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Grow your own potatoes

Best Buy new potatoes

Article 2 of 3

Freshly dug new potatoes direct from the ground, washed and dropped straight into a pan of boiling water, are a treat that takes some beating!

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New potatoes are easy to grow, whether in the ground or in a container on the patio.To make it easy to choose the tastiest and highest-yielding varieties, check our top varieties in the table below. They've all been rigorously tested by the Which? Gardening experts and came out on top in a trial of 14 varieties. Once you've chosen whch variety to grow, discover the secrets we've learnt from our trials about how to grow potatoes.

Only logged-in Which? members can view our recommendations in the table below. If you're not yet a member, you can get instant access by taking a £1 trial to Which?

The best new potatoes
What it
looks like
New-potato variety Yield per plant

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An established variety, this has done well in previous early potato trials, so it's good to confirm its quality once again. It wasn't among the best croppers, but it did crop early and scored well for taste. The oval tubers had flaky, dull yellow and pale brown skins, with smooth, waxy, yellow flesh. Our taste panel noted that the fresh potato taste was quite sweet, with buttery notes and just a hint of earthiness, and a slightly acidic aftertaste. Find out which potato variety we're talking about - log in or sign up to a Which? trial for £1

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The tubers of this variety weren't as attractive as some once cooked, but otherwise the eating quality was good. The flesh was creamy coloured and paler than most others. In the mouth, it was moist without being watery. The skins were chewy and slightly bitter, but you could rub them off easily. Our taste panel commented that the flavour was nutty and buttery, with a rich, fresh potato flavour. Find out which potato variety we're talking about - log in or sign up to a Which? trial for £1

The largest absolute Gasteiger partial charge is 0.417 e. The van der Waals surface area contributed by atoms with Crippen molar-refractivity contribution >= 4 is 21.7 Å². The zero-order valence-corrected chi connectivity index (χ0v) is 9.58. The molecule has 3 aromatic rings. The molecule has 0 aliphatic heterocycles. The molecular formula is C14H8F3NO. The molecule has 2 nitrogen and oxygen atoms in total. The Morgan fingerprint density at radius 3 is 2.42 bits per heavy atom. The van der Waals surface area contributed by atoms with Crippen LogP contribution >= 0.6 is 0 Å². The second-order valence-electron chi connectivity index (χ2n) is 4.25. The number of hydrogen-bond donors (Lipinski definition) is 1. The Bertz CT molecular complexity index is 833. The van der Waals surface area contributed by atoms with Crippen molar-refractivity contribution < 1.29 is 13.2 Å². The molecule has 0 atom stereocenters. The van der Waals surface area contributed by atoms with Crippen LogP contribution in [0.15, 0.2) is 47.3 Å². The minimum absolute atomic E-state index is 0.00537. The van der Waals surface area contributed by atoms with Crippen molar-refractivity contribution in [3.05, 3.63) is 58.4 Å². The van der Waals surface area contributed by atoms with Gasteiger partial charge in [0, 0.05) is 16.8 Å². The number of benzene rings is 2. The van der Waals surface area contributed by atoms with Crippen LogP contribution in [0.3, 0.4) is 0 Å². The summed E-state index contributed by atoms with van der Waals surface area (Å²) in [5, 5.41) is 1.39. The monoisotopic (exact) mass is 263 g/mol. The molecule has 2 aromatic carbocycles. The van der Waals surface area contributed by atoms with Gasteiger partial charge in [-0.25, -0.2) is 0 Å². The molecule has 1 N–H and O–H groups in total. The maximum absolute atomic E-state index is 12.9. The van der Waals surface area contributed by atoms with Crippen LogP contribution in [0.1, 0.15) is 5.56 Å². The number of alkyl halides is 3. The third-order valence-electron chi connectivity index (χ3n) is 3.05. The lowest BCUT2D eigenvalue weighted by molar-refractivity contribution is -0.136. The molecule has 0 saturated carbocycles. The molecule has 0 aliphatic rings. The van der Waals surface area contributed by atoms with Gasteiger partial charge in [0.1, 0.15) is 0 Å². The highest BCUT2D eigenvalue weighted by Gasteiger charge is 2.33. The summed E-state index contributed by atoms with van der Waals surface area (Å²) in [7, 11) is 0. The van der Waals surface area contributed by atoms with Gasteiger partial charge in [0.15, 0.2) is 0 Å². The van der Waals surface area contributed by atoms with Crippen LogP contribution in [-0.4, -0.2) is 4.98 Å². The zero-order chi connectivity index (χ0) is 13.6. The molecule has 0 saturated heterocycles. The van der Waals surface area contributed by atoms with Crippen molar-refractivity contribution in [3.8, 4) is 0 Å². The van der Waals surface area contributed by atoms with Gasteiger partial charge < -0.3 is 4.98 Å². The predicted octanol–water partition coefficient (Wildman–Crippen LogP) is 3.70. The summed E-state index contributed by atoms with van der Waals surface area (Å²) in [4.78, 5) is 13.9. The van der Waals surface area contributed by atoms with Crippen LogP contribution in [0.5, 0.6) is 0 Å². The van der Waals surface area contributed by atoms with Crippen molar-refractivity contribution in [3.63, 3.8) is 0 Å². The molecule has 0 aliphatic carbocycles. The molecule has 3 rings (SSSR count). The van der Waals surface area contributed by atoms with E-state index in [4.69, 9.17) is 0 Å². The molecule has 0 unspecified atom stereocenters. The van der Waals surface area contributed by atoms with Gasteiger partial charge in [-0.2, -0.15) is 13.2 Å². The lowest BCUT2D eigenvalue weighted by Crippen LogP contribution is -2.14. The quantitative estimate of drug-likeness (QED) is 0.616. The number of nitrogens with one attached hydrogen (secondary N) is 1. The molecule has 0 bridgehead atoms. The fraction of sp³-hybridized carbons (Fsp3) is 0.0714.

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Appearances can be deceptive - the round, rather dull tubers with yellowy flesh smelled earthy and buttery once cooked. Our taste panel noted the fresh new potato flavour - sweet and buttery with a hint of earthiness and acidity. The flesh was firm but moist, and slightly sticky and waxy in the mouth, too. Find out which potato variety we're talking about - log in or sign up to a Which? trial for £1

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This is worth growing for its vivid red skins, unique among early potatoes - though they were slightly less appealing once cooked, turning dull red, flecked with purple and beige. The flesh was creamy yellow, slightly dry initially, but becoming moist and waxy. The tubers had a fresh, slightly sweet and nutty flavour, with a balanced earthiness. Find out which potato variety we're talking about - log in or sign up to a Which? trial for £1

How Which? tested new potatoes

We grew 14 early potato varieties and, for comparison, the second-early variety 'Charlotte'. They were planted in spring and we earthed them up in stages. We dug half of each variety as soon as as they were large enough, from mid-June.

We dug the remainder varieties two weeks later to see how they bulked up. A sample of each new potato variety was assessed and rated by a panel of three expert tasters.

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